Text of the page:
How can spaces for dialogue between small-scale fisheries social movements, policymakers and scientists be revived when they remain unlinked in local policy and management?
This article is by Maria A. (Mary) Gasalla(firstname.lastname@example.org), a Professor of the University of Sao Paulo (USP), and Head of the Fisheries Ecosystems Laboratory (LabPesq/Oceanographic Institute)
The COVID-19 pandemic has tested the resilience of increasingly interconnected food systems and actors across the world. During this time, even as hunger increased significantly—including in rural areas of Brazil—the traditional practices of food production and sharing have secured the intake of nutrition among local communities. This, in the International Year of Artisanal Fisheries and Aquaculture (IYAFA 2022), is a chance to recognize the important role of small-scale fisheries (SSF) in food security and socioeconomic wellbeing.
The Food and Agriculture Organization of the United Nations (FAO) has identified seven ‘pillars’ or principles to guide actions in support of SSF communities as part of a Global Action Plan for governments, civil society and other stakeholders: environmental, economic and social sustainability; governance; gender equality and equity; food security and nutrition; and resilience. But the severe disconnect between fisheries social movements, science and policy presents major challenges to the strength of these pillars.
In Brazil, the pandemic somehow enhanced the interface between social movements and scientists in some cases, for example, in building solidarity networks, online debates, and observatories to address COVID-19 impacts on communities. Learning from such examples may help us collaboratively adapt to this unprecedented shock.
However, two factors threaten the future of fisheries livelihoods and the sector’s contributions to food security: overfishing and poor fisheries management, and the failure to establish mechanisms to ensure environmental justice for fishing communities. In joint programmes between social movements and scientists, there is often a hidden tension between the need to protect fishing communities and to conserve biodiversity. But these actors recognize that novel governance arrangements are needed. It is also clear that investments of financial, social and intellectual capital are critical to meet those challenges.
In joint programmes between social movements and scientists, there is often a hidden tension between the need to protect fishing communities and to conserve biodiversity
This is where top-down approaches and institutions need to interact and co-operate with decentralized, community-based and self-organized mechanisms in small-scale fisheries. Brazil used to be at the forefront of community-based alternatives that encouraged local communities to be stewards of the environment and their territories. Can we recreate those spaces of dialogue and co-operation, at the interface between science, policy and social movements, which seem to have failed?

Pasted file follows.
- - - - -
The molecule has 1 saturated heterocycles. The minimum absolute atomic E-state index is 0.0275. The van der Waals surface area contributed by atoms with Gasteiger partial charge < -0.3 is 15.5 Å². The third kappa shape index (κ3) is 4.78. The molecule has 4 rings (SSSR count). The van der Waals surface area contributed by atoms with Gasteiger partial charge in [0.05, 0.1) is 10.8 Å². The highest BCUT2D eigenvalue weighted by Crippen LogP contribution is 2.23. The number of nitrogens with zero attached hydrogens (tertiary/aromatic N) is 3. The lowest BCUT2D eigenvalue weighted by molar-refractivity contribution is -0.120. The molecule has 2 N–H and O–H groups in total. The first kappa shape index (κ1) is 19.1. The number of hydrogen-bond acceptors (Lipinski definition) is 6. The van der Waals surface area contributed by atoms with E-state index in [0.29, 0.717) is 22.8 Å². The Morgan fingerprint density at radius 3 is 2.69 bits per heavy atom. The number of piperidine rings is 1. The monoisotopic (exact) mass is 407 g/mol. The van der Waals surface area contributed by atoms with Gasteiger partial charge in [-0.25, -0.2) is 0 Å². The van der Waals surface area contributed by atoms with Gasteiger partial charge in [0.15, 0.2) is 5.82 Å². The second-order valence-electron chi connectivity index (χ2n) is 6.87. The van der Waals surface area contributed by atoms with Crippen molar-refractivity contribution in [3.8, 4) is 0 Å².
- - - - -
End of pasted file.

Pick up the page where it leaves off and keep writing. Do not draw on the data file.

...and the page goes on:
There may be differing views as to whether such dialogue should be initiated at the top or from the bottom. In any case, we have an immediate collective goal to revive the conversation. There have been some successes, such as the endorsement of the FAO Voluntary Guidelines for Securing Sustainable Small-scale Fisheries in the Context of Food Security and Poverty Eradication (the SSF Guidelines). Despite Brazil’s engagement in this process, and sustained advocacy by civil society for its implementation, we are not taking advantage of the relationships between social movements, scientists and fisheries authorities—and momentum built over this period.
Nevertheless, the process contributed to strengthen social movements, aided by scientific forums that tried to promote such integration.
What is clear is that we need to do our ‘homework’ at the national level by formulating our vision for small-scale fisheries policy and management. What is the use in fishers and fishworkers participating in more international discussions if there is no internal debate? Part of that homework is to participate in fisheries management councils; but it is also important to discuss why implementation is still at an impasse eight years after the SSF Guidelines were endorsed.
IYAFA 2022 presents a rare opportunity to start this internal debate about the needs and priorities of Brazil’s small-scale fisheries. The roadmap will need to focus on all seven pillars that support SSF. Spaces of dialogue cannot be allowed to fail if we are to have policies that promote the resilience of the sector and of fishing communities. They will also help us prepare for future shocks, including those anticipated due to climate change.
The urgent task of initiating that dialogue at the national level cannot be swept under the carpet. The celebration may be global, but change has to begin at home. Let’s turn this international year into a local opportunity.
The vital role of aquatic foods in food systems transformation
Revealing small-scale fisheries